Assume Complexity in Social Work

Edward Erwin

Edward Erwin, left, is seen with instructor David LeCount and the field seminar class for social work students.

“These social work students are bright and committed,” said Edward Erwin (’06 BA, ’07 MSW). “They could be doing anything—medical school or whatever. In the physical sciences, we assume the simplest solution is the best. In social work, you need to assume complexity. Social work is an art form.”

Erwin knows social work, and he knows these students. He earned his bachelor’s and master’s degrees from the University of Wisconsin-Madison School of Social Work. He now spends two hours every week during the academic year with the students in their classroom, co-facilitating discussion with instructor David LeCount, teaching the field seminar class to prepare for working with adults with serious and persistent mental illness. A challenging path for anyone, it is all the more remarkable when you learn Erwin has schizophrenia.

Erwin was given the prestigious Mary Ann Test Service Award in 2010 to recognize his work and his impact on students and peers. Professor Emerita Mary Ann Test was one of the pioneers of the Program for Assertive Community Treatment (PACT). In addition to recognition, the Test award funded a stipend for Erwin’s work in the classroom. The award is supported entirely by gifts.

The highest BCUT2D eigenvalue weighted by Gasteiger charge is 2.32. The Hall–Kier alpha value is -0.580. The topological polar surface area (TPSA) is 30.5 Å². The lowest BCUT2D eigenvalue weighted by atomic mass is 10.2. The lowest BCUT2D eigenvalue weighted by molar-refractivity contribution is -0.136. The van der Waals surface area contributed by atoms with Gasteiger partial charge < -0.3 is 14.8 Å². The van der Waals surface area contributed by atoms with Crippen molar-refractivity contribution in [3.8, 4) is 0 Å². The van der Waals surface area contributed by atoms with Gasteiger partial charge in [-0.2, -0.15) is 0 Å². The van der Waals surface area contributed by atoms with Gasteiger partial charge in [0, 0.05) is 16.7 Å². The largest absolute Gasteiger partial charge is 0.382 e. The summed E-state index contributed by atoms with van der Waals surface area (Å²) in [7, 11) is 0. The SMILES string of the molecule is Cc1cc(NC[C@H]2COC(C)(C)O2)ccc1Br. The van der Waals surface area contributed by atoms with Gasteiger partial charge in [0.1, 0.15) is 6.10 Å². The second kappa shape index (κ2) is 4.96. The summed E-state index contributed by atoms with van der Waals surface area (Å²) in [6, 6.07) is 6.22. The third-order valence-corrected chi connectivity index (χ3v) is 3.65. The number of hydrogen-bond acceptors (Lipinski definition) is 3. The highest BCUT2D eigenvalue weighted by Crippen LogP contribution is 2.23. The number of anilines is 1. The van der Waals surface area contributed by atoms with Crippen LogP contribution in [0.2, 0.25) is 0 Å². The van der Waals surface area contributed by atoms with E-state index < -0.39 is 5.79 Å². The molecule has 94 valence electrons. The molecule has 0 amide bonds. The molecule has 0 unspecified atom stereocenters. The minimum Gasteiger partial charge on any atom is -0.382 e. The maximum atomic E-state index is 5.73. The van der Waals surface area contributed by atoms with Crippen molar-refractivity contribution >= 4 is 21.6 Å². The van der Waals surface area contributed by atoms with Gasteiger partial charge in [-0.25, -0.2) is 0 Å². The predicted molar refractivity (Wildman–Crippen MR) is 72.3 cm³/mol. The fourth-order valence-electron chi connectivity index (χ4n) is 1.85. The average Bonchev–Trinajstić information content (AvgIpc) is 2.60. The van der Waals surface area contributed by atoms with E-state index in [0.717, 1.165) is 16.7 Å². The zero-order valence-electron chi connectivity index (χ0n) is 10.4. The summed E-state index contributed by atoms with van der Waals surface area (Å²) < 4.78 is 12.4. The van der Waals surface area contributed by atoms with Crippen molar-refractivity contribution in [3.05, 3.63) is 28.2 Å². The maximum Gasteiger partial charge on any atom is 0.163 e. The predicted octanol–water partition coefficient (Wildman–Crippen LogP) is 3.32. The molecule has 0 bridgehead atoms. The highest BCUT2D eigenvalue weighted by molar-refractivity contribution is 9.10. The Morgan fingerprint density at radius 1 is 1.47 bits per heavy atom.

Professor Emerita Mona Cantor Wasow is one of many donors to the award fund and knows Erwin. “PACT got professionals out of their offices during the deinstitutionalization movement in the 1970s and ‘80s, and now the World Health Organization promotes PACT as the ideal all over the world,” Wasow said. “Ed is an example of the positive and humane way professionals can step in and help before things get critical. Ed has struggled against the deficits of severe mental illness. These are lifelong, chronic and serious illnesses. Boy, do I admire him.”

Megan Smits (x’11) is a student in the field seminar class. “He gives you a lot of wisdom from his personal experiences,” she said. “I’ve gotten a lot of valuable insight, and I really appreciate Ed’s working to help other consumers (of mental health services) and students who will be social workers. He adds a different dimension to the class. I’ve always known this is what I wanted to do, but this has helped me understand in a more reality-based way what it would be like. This experience has definitely impacted my ideas of what I want to do.” Smits graduated in May and is seeking a social work position in the field of mental health.

“Most social workers care very deeply,” said Erwin. “It is incredible how much you can accomplish just by caring.”